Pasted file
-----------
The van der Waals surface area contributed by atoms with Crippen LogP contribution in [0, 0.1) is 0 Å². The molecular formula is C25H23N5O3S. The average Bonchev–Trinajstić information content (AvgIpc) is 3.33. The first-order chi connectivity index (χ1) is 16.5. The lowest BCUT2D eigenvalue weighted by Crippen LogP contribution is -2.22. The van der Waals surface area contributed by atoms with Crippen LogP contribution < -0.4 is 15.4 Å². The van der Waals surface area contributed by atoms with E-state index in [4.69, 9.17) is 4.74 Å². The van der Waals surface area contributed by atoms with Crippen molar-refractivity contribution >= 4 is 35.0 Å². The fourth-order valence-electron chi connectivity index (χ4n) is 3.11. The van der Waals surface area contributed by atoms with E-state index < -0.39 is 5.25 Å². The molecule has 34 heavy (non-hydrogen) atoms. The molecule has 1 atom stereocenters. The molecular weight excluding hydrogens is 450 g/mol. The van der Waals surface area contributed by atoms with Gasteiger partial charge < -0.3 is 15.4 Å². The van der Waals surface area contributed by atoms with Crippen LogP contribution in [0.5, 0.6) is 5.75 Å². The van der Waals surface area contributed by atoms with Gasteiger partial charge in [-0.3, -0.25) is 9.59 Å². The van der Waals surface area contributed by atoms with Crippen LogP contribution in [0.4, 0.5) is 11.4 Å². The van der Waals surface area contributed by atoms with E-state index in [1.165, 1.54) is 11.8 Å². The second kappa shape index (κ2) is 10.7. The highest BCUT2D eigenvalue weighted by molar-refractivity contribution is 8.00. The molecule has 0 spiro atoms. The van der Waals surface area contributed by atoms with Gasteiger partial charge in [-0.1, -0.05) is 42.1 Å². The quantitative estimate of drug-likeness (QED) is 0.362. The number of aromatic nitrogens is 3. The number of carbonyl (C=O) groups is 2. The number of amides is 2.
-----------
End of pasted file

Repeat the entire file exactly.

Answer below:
The van der Waals surface area contributed by atoms with Crippen LogP contribution in [0, 0.1) is 0 Å². The molecular formula is C25H23N5O3S. The average Bonchev–Trinajstić information content (AvgIpc) is 3.33. The first-order chi connectivity index (χ1) is 16.5. The lowest BCUT2D eigenvalue weighted by Crippen LogP contribution is -2.22. The van der Waals surface area contributed by atoms with Crippen LogP contribution < -0.4 is 15.4 Å². The van der Waals surface area contributed by atoms with E-state index in [4.69, 9.17) is 4.74 Å². The van der Waals surface area contributed by atoms with Crippen molar-refractivity contribution >= 4 is 35.0 Å². The fourth-order valence-electron chi connectivity index (χ4n) is 3.11. The van der Waals surface area contributed by atoms with E-state index < -0.39 is 5.25 Å². The molecule has 34 heavy (non-hydrogen) atoms. The molecule has 1 atom stereocenters. The molecular weight excluding hydrogens is 450 g/mol. The van der Waals surface area contributed by atoms with Gasteiger partial charge < -0.3 is 15.4 Å². The van der Waals surface area contributed by atoms with Crippen LogP contribution in [0.5, 0.6) is 5.75 Å². The van der Waals surface area contributed by atoms with Gasteiger partial charge in [-0.3, -0.25) is 9.59 Å². The van der Waals surface area contributed by atoms with Crippen LogP contribution in [0.4, 0.5) is 11.4 Å². The van der Waals surface area contributed by atoms with E-state index in [1.165, 1.54) is 11.8 Å². The second kappa shape index (κ2) is 10.7. The highest BCUT2D eigenvalue weighted by molar-refractivity contribution is 8.00. The molecule has 0 spiro atoms. The van der Waals surface area contributed by atoms with Gasteiger partial charge in [-0.1, -0.05) is 42.1 Å². The quantitative estimate of drug-likeness (QED) is 0.362. The number of aromatic nitrogens is 3. The number of carbonyl (C=O) groups is 2. The number of amides is 2.